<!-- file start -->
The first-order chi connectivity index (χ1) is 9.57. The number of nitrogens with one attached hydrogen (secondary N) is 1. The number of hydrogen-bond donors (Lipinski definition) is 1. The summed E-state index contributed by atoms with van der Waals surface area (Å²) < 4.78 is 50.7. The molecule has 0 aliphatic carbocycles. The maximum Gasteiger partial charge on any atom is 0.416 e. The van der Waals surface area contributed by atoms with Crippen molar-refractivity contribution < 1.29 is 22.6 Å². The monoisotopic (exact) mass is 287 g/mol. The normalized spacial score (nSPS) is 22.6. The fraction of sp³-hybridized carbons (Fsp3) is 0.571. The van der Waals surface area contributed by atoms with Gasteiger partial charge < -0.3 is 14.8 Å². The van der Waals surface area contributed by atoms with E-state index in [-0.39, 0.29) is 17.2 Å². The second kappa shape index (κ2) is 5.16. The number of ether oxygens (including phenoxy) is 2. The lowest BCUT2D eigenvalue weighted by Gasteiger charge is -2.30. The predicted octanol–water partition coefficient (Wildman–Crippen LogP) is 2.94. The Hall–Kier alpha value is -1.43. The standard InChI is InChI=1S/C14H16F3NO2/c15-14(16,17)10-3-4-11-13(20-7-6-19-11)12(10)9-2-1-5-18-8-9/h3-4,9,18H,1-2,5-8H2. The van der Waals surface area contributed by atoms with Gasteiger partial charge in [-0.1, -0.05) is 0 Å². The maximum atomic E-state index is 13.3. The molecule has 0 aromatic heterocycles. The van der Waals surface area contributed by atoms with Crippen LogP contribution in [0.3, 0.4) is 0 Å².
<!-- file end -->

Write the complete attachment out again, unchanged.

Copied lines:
The first-order chi connectivity index (χ1) is 9.57. The number of nitrogens with one attached hydrogen (secondary N) is 1. The number of hydrogen-bond donors (Lipinski definition) is 1. The summed E-state index contributed by atoms with van der Waals surface area (Å²) < 4.78 is 50.7. The molecule has 0 aliphatic carbocycles. The maximum Gasteiger partial charge on any atom is 0.416 e. The van der Waals surface area contributed by atoms with Crippen molar-refractivity contribution < 1.29 is 22.6 Å². The monoisotopic (exact) mass is 287 g/mol. The normalized spacial score (nSPS) is 22.6. The fraction of sp³-hybridized carbons (Fsp3) is 0.571. The van der Waals surface area contributed by atoms with Gasteiger partial charge < -0.3 is 14.8 Å². The van der Waals surface area contributed by atoms with E-state index in [-0.39, 0.29) is 17.2 Å². The second kappa shape index (κ2) is 5.16. The number of ether oxygens (including phenoxy) is 2. The lowest BCUT2D eigenvalue weighted by Gasteiger charge is -2.30. The predicted octanol–water partition coefficient (Wildman–Crippen LogP) is 2.94. The Hall–Kier alpha value is -1.43. The standard InChI is InChI=1S/C14H16F3NO2/c15-14(16,17)10-3-4-11-13(20-7-6-19-11)12(10)9-2-1-5-18-8-9/h3-4,9,18H,1-2,5-8H2. The van der Waals surface area contributed by atoms with Gasteiger partial charge in [-0.1, -0.05) is 0 Å². The maximum atomic E-state index is 13.3. The molecule has 0 aromatic heterocycles. The van der Waals surface area contributed by atoms with Crippen LogP contribution in [0.3, 0.4) is 0 Å².